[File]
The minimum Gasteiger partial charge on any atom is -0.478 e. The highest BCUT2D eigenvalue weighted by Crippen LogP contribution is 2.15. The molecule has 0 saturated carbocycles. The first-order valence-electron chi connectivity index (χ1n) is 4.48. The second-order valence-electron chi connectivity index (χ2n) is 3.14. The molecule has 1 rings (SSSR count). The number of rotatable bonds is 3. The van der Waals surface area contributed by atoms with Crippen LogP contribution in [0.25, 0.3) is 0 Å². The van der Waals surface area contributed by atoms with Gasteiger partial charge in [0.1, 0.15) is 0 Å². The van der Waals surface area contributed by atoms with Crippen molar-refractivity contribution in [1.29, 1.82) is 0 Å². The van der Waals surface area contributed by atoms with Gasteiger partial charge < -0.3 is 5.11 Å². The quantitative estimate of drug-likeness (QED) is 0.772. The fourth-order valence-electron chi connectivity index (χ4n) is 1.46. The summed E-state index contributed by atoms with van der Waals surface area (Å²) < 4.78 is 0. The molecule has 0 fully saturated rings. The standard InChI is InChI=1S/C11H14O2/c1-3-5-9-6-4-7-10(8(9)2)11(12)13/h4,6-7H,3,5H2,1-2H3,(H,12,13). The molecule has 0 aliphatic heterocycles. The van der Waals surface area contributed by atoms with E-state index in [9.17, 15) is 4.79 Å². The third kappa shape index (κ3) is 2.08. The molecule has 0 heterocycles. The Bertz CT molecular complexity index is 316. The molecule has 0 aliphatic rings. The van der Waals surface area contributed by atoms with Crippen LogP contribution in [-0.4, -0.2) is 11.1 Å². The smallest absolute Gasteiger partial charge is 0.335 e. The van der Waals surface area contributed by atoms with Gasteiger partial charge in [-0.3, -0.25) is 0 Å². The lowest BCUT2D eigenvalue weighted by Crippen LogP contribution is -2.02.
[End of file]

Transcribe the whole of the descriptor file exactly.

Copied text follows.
The minimum Gasteiger partial charge on any atom is -0.478 e. The highest BCUT2D eigenvalue weighted by Crippen LogP contribution is 2.15. The molecule has 0 saturated carbocycles. The first-order valence-electron chi connectivity index (χ1n) is 4.48. The second-order valence-electron chi connectivity index (χ2n) is 3.14. The molecule has 1 rings (SSSR count). The number of rotatable bonds is 3. The van der Waals surface area contributed by atoms with Crippen LogP contribution in [0.25, 0.3) is 0 Å². The van der Waals surface area contributed by atoms with Gasteiger partial charge in [0.1, 0.15) is 0 Å². The van der Waals surface area contributed by atoms with Crippen molar-refractivity contribution in [1.29, 1.82) is 0 Å². The van der Waals surface area contributed by atoms with Gasteiger partial charge < -0.3 is 5.11 Å². The quantitative estimate of drug-likeness (QED) is 0.772. The fourth-order valence-electron chi connectivity index (χ4n) is 1.46. The summed E-state index contributed by atoms with van der Waals surface area (Å²) < 4.78 is 0. The molecule has 0 fully saturated rings. The standard InChI is InChI=1S/C11H14O2/c1-3-5-9-6-4-7-10(8(9)2)11(12)13/h4,6-7H,3,5H2,1-2H3,(H,12,13). The molecule has 0 aliphatic heterocycles. The van der Waals surface area contributed by atoms with E-state index in [9.17, 15) is 4.79 Å². The third kappa shape index (κ3) is 2.08. The molecule has 0 heterocycles. The Bertz CT molecular complexity index is 316. The molecule has 0 aliphatic rings. The van der Waals surface area contributed by atoms with Crippen LogP contribution in [-0.4, -0.2) is 11.1 Å². The smallest absolute Gasteiger partial charge is 0.335 e. The van der Waals surface area contributed by atoms with Gasteiger partial charge in [-0.3, -0.25) is 0 Å². The lowest BCUT2D eigenvalue weighted by Crippen LogP contribution is -2.02.